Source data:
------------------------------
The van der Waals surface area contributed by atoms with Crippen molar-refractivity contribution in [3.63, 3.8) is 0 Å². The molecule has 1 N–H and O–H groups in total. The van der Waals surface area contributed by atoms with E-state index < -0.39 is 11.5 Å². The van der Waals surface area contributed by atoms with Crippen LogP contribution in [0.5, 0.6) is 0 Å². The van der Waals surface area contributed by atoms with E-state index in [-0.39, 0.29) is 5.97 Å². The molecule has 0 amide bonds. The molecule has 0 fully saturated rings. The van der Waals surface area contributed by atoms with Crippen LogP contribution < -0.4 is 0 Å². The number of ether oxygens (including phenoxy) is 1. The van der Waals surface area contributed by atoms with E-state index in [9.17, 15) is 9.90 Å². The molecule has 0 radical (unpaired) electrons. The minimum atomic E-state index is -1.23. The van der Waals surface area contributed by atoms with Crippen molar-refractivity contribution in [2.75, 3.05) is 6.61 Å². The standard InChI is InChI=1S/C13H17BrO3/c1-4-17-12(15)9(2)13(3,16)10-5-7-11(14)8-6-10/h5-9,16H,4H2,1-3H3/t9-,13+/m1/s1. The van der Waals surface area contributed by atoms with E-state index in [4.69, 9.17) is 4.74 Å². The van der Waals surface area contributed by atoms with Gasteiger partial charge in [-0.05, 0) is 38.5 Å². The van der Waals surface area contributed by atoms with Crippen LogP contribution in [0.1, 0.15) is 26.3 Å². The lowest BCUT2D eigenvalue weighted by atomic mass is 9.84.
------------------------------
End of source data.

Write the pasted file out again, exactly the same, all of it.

The van der Waals surface area contributed by atoms with Crippen molar-refractivity contribution in [3.63, 3.8) is 0 Å². The molecule has 1 N–H and O–H groups in total. The van der Waals surface area contributed by atoms with E-state index < -0.39 is 11.5 Å². The van der Waals surface area contributed by atoms with Crippen LogP contribution in [0.5, 0.6) is 0 Å². The van der Waals surface area contributed by atoms with E-state index in [-0.39, 0.29) is 5.97 Å². The molecule has 0 amide bonds. The molecule has 0 fully saturated rings. The van der Waals surface area contributed by atoms with Crippen LogP contribution < -0.4 is 0 Å². The number of ether oxygens (including phenoxy) is 1. The van der Waals surface area contributed by atoms with E-state index in [9.17, 15) is 9.90 Å². The molecule has 0 radical (unpaired) electrons. The minimum atomic E-state index is -1.23. The van der Waals surface area contributed by atoms with Crippen molar-refractivity contribution in [2.75, 3.05) is 6.61 Å². The standard InChI is InChI=1S/C13H17BrO3/c1-4-17-12(15)9(2)13(3,16)10-5-7-11(14)8-6-10/h5-9,16H,4H2,1-3H3/t9-,13+/m1/s1. The van der Waals surface area contributed by atoms with E-state index in [4.69, 9.17) is 4.74 Å². The van der Waals surface area contributed by atoms with Gasteiger partial charge in [-0.05, 0) is 38.5 Å². The van der Waals surface area contributed by atoms with Crippen LogP contribution in [0.1, 0.15) is 26.3 Å². The lowest BCUT2D eigenvalue weighted by atomic mass is 9.84.